Prominent activists from across India have asked the National Human Rights Commission (NHRC) to urgently intervene and take steps against those responsible for the manner of arrest of the seven member Fact Finding Team seeking to visit Bastar region of Chhattisgarh in Telangana on December 25, 2016, calling the act a “serious constitutional, legal and human rights violation.” In a signed letter to the NHRC chairman, 45 activists have said this was done in the garb of “combating ‘Maoism’,” and is part of the state unleashing an “unprecedented spree of threats, violence, false cases, arbitrary arrests, detentions, dubious encounters, rapes, sexual assault etc.” in Bastar area of Chhattisgarh.

Those who have signed the statement include Medha Patkar of the Narmada Bachao Andolan (NBA), Aruna Roy and Nikhil Dey of the the National Campaign for People’s Right to Information, Prafulla Samantara of the Lok Shakti Abhiyan (Odisha), and Binayak Sen and Kavita Srivastava of the People’s Union for Civil Liberties (PUCL).…



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Malegaon blast: Ex-cop claims ‘missing’ accused were killed by ATS 8 yrs ago (Dec 30, 2016, Hindustan Times)

A former officer of Maharashtra’s anti-terrorism squad has claimed that two key accused in the 2008 Malegaon blast case were not missing but had, in fact, been killed by the ATS on November 26, 2008. Talking to HT, suspended Police Inspector Mehboob Mujawar claimed Ramchandra Kalsangre and Sandeep Dange, who are currently shown as wanted, were killed by ATS officials and said he had filed an application and submitted evidence before the chief judicial magistrate’s court in Solapur on August 19, 2016. The matter came to light on Thursday after Mujawar gave an interview to the TV channel Times Now.

An improvised explosive device (IED) hidden in a motorcycle had gone off on September 29, 2008, in Malegaon town killing six people and injuring 101. The ATS had arrested several people including Sadhvi Pragya Singh Thakur, and Lt Col Prasad Srikant Purohit in this connection and filed a charge sheet against 14 people, including Kalsangre and Dange, who are listed as wanted.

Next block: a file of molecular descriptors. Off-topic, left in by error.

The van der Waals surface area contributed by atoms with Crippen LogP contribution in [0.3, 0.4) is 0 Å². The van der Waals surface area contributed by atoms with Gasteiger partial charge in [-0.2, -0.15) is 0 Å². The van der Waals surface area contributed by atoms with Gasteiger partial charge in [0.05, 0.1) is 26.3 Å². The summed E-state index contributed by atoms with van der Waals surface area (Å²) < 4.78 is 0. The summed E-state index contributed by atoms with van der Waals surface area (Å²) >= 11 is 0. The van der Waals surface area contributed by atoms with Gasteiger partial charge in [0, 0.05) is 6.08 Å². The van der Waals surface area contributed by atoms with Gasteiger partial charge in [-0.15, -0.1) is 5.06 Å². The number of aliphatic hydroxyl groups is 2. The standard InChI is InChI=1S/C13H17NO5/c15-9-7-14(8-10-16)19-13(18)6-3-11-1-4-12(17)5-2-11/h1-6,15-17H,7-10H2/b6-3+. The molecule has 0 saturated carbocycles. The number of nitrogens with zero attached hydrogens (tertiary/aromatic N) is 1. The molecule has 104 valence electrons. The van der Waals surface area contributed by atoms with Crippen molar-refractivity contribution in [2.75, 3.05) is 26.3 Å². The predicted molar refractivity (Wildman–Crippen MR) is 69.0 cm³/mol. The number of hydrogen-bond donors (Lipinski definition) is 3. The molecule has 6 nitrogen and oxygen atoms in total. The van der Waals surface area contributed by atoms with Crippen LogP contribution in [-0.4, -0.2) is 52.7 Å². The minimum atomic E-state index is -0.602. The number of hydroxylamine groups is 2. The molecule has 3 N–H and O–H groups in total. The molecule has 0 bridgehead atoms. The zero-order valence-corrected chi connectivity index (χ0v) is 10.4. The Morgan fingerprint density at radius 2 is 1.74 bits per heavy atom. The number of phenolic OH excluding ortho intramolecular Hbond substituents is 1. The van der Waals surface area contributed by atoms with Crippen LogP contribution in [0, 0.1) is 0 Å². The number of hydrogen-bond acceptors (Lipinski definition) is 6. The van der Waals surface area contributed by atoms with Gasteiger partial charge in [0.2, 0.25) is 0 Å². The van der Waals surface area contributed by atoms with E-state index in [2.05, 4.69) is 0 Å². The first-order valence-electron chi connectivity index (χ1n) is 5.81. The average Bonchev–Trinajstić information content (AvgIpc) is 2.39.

Mujawar alleged that three senior officials of the Maharashtra police – two retired DGs and one high ranking serving IPS official – tried to suppress information about the killings. (HT is not naming them as there is no evidence to corroborate Mujawar’s claims in this regard.)…



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Aligarh Muslim University students protest against police brutality (Jan 3, 2016, Times of India)

Students of Aligarh Muslim University (AMU) took out a protest march on Monday against what they termed as a “brutal attack” on them by police during their rail blockade programme on December 31. Raising slogans against UP police and carrying placards “AMU stands against injustice” and “UP police murdabad”, the students submitted a memorandum to chief minister Akhilesh Yadav, through the local administration demanding action against the police personnel.

Talking to TOI, Nabeel Usmani, secretary of AMU, said we were proceeding towards the railway platform peacefully to protest against the failure of the police in tracing missing JNU student Najeeb Ahmad, when police resorted to unprovoked lathicharge, leaving several students injured.

Dubbing the police action as “unjustified and undemocratic”, Usmani said such treatment is not acceptable. He said the AMU students’ union expects the chief minister to initiate action against the guilty police personnel. The students’ union also demanded that the CM direct the police and the administration to behave.…



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Six cops try to hush up death of vendor in custody at Adarsh Nagar police station, suspended (Jan 1, 2016, Hindustan Times)

A 24-year-old fruit seller was killed after falling down from the terrace of the Adarsh Nagar police station in an apparent case of custodial death last week. Shockingly, the station house officer (SHO) and five other policemen later allegedly tried to hush-up the crime by dumping the man’s body elsewhere and destroying evidence, which included cleaning the blood from the crime scene. They also allegedly manipulated other records at the police station related to the fruit seller’s detention under preventive measures, police sources said.

Even as the police personnel in question tried their best to keep the incident under wraps, it was a whistleblower from the police station that alerted the assistant commission of police (ACP) of Model Town police sub-division. The ACP communicated the matter to DCP (northwest) Milind Dumbre and other senior officers in the Delhi Police headquarters.

An internal enquiry confirmed the involvement of the six police personnel, who were then placed under suspension and sent to district police lines till further orders. “The six have been booked under sections of culpable homicide (304 IPC), wrongful confinement (342 IPC), destruction of evidences (201 IPC) and common intention (34 IPC). The FIR was registered at the Adarsh Nagar police station,” said Dependra Pathak, Delhi Police spokesperson.…



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Petition floated to halt construction of Rs 3600 crore Shivaji statue in the Arabian Sea (Dec 26, 2016, Twocircles.net)

Amid the tussle between Bharatiya Janata Party (BJP) and Shiv Sena (SS) in claiming the credit for erecting the 690 feet high statue of Maratha warrior Shivaji in the Arabian Sea, a petition has been floated by the citizens in an attempt to halt the project.